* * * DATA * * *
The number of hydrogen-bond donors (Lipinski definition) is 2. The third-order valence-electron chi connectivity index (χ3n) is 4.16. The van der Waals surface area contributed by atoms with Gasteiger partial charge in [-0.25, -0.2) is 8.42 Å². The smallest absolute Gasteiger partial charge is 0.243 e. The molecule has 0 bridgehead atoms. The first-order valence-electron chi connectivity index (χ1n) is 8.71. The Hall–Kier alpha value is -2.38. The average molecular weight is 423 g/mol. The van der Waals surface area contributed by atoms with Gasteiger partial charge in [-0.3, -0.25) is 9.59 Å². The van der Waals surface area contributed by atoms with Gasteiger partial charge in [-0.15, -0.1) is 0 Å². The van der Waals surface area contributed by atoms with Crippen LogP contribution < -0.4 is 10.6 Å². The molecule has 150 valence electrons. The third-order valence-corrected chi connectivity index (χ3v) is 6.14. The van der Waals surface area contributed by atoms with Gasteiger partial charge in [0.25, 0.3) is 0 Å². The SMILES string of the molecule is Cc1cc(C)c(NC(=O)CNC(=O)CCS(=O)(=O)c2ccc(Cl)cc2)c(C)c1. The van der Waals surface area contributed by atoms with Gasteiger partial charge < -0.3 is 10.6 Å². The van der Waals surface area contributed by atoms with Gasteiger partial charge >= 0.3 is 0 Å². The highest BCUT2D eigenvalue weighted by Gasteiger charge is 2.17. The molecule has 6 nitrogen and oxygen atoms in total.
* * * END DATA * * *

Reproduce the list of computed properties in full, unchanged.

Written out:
The number of hydrogen-bond donors (Lipinski definition) is 2. The third-order valence-electron chi connectivity index (χ3n) is 4.16. The van der Waals surface area contributed by atoms with Gasteiger partial charge in [-0.25, -0.2) is 8.42 Å². The smallest absolute Gasteiger partial charge is 0.243 e. The molecule has 0 bridgehead atoms. The first-order valence-electron chi connectivity index (χ1n) is 8.71. The Hall–Kier alpha value is -2.38. The average molecular weight is 423 g/mol. The van der Waals surface area contributed by atoms with Gasteiger partial charge in [-0.3, -0.25) is 9.59 Å². The van der Waals surface area contributed by atoms with Gasteiger partial charge in [-0.15, -0.1) is 0 Å². The van der Waals surface area contributed by atoms with Crippen LogP contribution < -0.4 is 10.6 Å². The molecule has 150 valence electrons. The third-order valence-corrected chi connectivity index (χ3v) is 6.14. The van der Waals surface area contributed by atoms with Gasteiger partial charge in [0.25, 0.3) is 0 Å². The SMILES string of the molecule is Cc1cc(C)c(NC(=O)CNC(=O)CCS(=O)(=O)c2ccc(Cl)cc2)c(C)c1. The van der Waals surface area contributed by atoms with Gasteiger partial charge < -0.3 is 10.6 Å². The van der Waals surface area contributed by atoms with Gasteiger partial charge >= 0.3 is 0 Å². The highest BCUT2D eigenvalue weighted by Gasteiger charge is 2.17. The molecule has 6 nitrogen and oxygen atoms in total.